Pictures requested by popular demand of planes in Groom and the NTS

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posted on Nov, 5 2012 @ 11:39 PM
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Did you ever fly into Grissom or with those guys?I see them flying all the time.I live close to there..




posted on Nov, 5 2012 @ 11:49 PM
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reply to post by indy0725
 


Never flew into Grissom but deployed with them all the time. I know a bunch of there booms. Good group of guys



posted on Nov, 6 2012 @ 01:00 AM
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reply to post by Zaphod58
 




Referring page:
www.airvectors.net...

Here is what we are looking for:



Under the provisions of the SALT II treaty, aircraft carrying cruise missiles must be readily identifiable as such by reconnaissance satellites, so the AGM-86B-equipped B-52G was provided with non-functional wing root fairings known as "strakelets". The modification had to be visible from above so that spy satellites could confirm the number of cruise missile-capable aircraft, and it had to be made aerodynamically and structurally integral with the aircraft so that the change could not be quickly altered or moved from one aircraft to another.

from
www.airliners.net...

The good news is we are looking for the strakelets on a B-52. The bad news is I can't find a photo of a strakelet. ;-) Anyway, I don't think the antenna is the key to spotting a nuclear capable B-52.
edit on 6-11-2012 by gariac because: (no reason given)



posted on Nov, 6 2012 @ 01:14 AM
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reply to post by gariac
 


I'm PRETTY sure it was the AN/ARC-210 antenna on the BUFF. It's been a long time though.



posted on Nov, 6 2012 @ 01:52 AM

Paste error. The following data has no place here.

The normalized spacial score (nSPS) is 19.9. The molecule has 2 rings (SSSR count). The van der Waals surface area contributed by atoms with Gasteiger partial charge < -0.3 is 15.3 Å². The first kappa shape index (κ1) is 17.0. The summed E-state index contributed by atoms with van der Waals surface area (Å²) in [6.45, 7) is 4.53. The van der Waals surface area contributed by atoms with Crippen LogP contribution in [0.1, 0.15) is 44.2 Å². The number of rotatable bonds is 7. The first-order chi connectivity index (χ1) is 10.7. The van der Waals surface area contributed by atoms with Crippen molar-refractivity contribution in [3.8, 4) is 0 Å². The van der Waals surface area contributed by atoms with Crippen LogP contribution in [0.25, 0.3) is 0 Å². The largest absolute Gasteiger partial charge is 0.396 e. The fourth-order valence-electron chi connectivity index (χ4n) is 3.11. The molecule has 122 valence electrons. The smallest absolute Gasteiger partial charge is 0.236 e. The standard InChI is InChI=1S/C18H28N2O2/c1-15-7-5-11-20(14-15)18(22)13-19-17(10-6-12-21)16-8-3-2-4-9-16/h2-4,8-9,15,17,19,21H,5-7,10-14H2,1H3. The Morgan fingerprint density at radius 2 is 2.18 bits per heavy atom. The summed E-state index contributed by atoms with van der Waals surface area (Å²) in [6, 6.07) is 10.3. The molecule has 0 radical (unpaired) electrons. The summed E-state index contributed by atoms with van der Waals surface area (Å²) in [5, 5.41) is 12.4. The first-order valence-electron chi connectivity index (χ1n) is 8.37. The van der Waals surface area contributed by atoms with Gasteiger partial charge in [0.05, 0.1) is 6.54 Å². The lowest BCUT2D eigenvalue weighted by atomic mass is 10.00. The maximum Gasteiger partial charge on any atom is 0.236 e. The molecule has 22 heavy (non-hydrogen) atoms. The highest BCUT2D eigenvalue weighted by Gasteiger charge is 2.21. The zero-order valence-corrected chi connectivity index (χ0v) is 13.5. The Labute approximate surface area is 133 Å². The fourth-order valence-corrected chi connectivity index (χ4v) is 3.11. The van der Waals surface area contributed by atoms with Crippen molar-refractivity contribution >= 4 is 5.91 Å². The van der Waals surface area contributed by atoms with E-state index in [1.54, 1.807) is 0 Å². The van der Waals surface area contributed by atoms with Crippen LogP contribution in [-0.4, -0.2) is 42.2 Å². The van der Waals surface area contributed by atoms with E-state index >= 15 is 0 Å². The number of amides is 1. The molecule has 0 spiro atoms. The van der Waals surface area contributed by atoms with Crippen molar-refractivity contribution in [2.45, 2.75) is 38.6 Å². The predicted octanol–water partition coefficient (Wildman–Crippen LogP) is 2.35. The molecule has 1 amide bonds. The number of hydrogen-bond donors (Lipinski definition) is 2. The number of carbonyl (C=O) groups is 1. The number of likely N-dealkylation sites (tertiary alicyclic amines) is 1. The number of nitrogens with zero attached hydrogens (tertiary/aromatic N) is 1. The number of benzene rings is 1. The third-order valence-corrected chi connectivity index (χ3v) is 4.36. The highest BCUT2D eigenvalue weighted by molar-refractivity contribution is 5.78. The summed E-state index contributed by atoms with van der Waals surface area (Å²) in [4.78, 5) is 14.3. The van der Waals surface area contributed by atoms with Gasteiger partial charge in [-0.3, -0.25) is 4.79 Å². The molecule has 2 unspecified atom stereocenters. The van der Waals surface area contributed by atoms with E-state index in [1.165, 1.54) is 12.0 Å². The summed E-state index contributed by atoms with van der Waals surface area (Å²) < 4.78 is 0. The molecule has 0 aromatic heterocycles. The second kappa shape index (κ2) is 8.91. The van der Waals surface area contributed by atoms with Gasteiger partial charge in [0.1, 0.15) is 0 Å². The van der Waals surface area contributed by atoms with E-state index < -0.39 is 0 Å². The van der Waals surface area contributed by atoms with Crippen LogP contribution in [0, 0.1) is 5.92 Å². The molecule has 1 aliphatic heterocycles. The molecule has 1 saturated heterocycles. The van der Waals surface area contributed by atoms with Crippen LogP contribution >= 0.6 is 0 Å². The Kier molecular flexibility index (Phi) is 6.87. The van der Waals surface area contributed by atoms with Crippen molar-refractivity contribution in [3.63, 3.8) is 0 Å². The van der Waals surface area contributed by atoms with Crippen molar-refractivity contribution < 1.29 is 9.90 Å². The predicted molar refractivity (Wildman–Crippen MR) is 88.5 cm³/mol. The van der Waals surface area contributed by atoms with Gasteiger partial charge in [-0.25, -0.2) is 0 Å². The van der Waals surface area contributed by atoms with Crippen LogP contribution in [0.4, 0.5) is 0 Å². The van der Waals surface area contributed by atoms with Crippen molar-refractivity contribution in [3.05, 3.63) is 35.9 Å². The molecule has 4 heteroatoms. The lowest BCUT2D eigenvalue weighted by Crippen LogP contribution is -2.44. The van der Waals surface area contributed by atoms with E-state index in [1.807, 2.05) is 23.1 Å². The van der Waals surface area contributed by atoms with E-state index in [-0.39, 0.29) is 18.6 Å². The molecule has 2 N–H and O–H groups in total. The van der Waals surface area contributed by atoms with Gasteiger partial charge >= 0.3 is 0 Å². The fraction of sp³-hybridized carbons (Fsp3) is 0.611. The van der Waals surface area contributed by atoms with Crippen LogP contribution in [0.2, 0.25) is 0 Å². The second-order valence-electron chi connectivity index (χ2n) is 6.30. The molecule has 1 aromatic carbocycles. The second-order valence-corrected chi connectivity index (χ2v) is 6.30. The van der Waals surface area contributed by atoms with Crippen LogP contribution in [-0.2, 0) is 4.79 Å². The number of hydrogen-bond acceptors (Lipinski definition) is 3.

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reply to post by Zaphod58
 


I just edited my post. The goal is to find out what a strakelet looks like. Sorry for the confusion in the posting.



posted on Nov, 6 2012 @ 02:40 AM
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reply to post by gariac
 


This is a B-52G with the large Wing root bulge- strakelet.

B-52 G
edit on 6-11-2012 by ajsr71 because: (no reason given)



posted on Nov, 6 2012 @ 02:58 AM
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reply to post by gariac
 


Actually your both right in a way.....The B-52H didn't need the strakelets. Check this out...
www.faqs.org...


In accordance with the SALT II strategic arms-limitation treaty, "cruise missile carrier (CMC)" B-52Gs were fitted with small leading-edge wingroot extensions called "strakelets" so they could be recognized by reconnaissance satellites. The strakelets were not fitted to B-52Hs, since all of them were CMCs and they were easily recognized by their TF-33 turbofan engines, but when B-52Hs were upgraded to the CMC configuration they were fitted with a pair of distinctive AN/ALT-32 "elephant ear" antennas on the rear fuselage as a recognition feature. They were not connected to anything.


Learn something new everyday.



posted on Nov, 6 2012 @ 06:38 AM
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reply to post by boomer135